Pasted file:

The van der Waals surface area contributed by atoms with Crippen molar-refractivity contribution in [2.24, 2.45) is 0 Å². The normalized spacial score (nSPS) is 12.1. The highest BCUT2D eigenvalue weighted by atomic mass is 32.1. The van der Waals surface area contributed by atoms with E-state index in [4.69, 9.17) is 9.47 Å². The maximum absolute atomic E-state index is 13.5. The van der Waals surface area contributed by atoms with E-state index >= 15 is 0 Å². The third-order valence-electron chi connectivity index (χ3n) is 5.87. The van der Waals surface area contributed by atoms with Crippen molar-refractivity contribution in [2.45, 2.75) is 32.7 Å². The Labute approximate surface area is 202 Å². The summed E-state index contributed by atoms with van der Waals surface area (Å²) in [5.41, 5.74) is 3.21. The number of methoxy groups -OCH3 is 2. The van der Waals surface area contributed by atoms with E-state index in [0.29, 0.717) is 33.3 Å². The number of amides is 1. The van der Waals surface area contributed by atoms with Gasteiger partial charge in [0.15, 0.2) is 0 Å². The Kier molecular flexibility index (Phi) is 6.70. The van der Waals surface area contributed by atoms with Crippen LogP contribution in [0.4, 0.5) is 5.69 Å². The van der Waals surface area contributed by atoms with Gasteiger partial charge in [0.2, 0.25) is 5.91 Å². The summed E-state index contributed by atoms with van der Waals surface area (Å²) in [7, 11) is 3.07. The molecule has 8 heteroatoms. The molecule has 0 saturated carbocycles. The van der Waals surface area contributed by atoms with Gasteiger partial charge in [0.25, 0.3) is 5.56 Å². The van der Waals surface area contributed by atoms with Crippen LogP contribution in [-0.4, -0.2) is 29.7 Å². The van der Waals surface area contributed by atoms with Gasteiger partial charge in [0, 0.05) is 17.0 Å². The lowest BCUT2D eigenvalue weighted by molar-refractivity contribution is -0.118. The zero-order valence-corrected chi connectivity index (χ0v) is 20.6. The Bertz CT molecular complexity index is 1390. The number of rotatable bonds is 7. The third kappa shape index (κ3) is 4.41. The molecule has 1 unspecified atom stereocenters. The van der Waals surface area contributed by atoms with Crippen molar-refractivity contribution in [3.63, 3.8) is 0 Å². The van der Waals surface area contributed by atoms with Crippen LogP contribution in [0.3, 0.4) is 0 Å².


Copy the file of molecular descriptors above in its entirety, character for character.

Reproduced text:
The van der Waals surface area contributed by atoms with Crippen molar-refractivity contribution in [2.24, 2.45) is 0 Å². The normalized spacial score (nSPS) is 12.1. The highest BCUT2D eigenvalue weighted by atomic mass is 32.1. The van der Waals surface area contributed by atoms with E-state index in [4.69, 9.17) is 9.47 Å². The maximum absolute atomic E-state index is 13.5. The van der Waals surface area contributed by atoms with E-state index >= 15 is 0 Å². The third-order valence-electron chi connectivity index (χ3n) is 5.87. The van der Waals surface area contributed by atoms with Crippen molar-refractivity contribution in [2.45, 2.75) is 32.7 Å². The Labute approximate surface area is 202 Å². The summed E-state index contributed by atoms with van der Waals surface area (Å²) in [5.41, 5.74) is 3.21. The number of methoxy groups -OCH3 is 2. The van der Waals surface area contributed by atoms with E-state index in [0.29, 0.717) is 33.3 Å². The number of amides is 1. The van der Waals surface area contributed by atoms with Gasteiger partial charge in [0.15, 0.2) is 0 Å². The Kier molecular flexibility index (Phi) is 6.70. The van der Waals surface area contributed by atoms with Crippen LogP contribution in [0.4, 0.5) is 5.69 Å². The van der Waals surface area contributed by atoms with Gasteiger partial charge in [0.2, 0.25) is 5.91 Å². The summed E-state index contributed by atoms with van der Waals surface area (Å²) in [7, 11) is 3.07. The molecule has 8 heteroatoms. The molecule has 0 saturated carbocycles. The van der Waals surface area contributed by atoms with Gasteiger partial charge in [0.25, 0.3) is 5.56 Å². The van der Waals surface area contributed by atoms with Crippen LogP contribution in [-0.4, -0.2) is 29.7 Å². The van der Waals surface area contributed by atoms with Gasteiger partial charge in [0, 0.05) is 17.0 Å². The lowest BCUT2D eigenvalue weighted by molar-refractivity contribution is -0.118. The zero-order valence-corrected chi connectivity index (χ0v) is 20.6. The Bertz CT molecular complexity index is 1390. The number of rotatable bonds is 7. The third kappa shape index (κ3) is 4.41. The molecule has 1 unspecified atom stereocenters. The van der Waals surface area contributed by atoms with Crippen molar-refractivity contribution in [3.63, 3.8) is 0 Å². The van der Waals surface area contributed by atoms with Crippen LogP contribution in [0.3, 0.4) is 0 Å².